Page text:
Recommendations for increasing the use of HIV/AIDS resource allocation models
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Background: Resource allocation models have not had a substantial impact on HIV/AIDS resource allocation decisions in spite of the important, additional insights they may provide. In this paper, we highlight six difficulties often encountered in attempts to implement such models in policy settings; these are: model complexity, data requirements, multiple stakeholders, funding issues, and political and ethical considerations. We then make recommendations as to how each of these difficulties may be overcome. Results: To ensure that models can inform the actual decision, modellers should understand the environment in which decision-makers operate, including full knowledge of the stakeholders' key issues and requirements. HIV/AIDS resource allocation model formulations should be contextualized and sensitive to societal concerns and decision-makers' realities. Modellers should provide the required education and training materials in order for decision-makers to be reasonably well versed in understanding the capabilities, power and limitations of the model. Conclusion: This paper addresses the issue of knowledge translation from the established resource allocation modelling expertise in the academic realm to that of policymaking.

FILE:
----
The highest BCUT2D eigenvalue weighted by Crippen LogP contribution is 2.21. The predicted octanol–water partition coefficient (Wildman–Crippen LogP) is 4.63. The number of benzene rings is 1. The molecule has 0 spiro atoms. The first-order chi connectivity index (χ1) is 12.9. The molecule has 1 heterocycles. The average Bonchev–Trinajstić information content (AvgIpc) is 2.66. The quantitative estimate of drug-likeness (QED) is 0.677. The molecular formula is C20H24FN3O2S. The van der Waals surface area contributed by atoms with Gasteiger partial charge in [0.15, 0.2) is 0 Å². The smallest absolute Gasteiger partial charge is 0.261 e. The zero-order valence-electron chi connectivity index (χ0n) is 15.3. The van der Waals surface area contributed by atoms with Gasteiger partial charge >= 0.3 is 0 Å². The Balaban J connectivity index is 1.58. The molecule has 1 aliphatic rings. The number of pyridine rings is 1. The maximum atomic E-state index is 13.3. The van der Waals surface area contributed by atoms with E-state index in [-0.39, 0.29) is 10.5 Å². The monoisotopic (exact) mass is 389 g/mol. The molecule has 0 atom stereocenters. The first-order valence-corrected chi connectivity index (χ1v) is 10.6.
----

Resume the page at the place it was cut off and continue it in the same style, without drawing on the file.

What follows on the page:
The article of record as published may be found at: http://dx.doi.org/10.1186/1471-2458-9-S1-S8
RightsThis publication is a work of the U.S. Government as defined in Title 17, United States Code, Section 101. Copyright protection is not available for this work in the United States.
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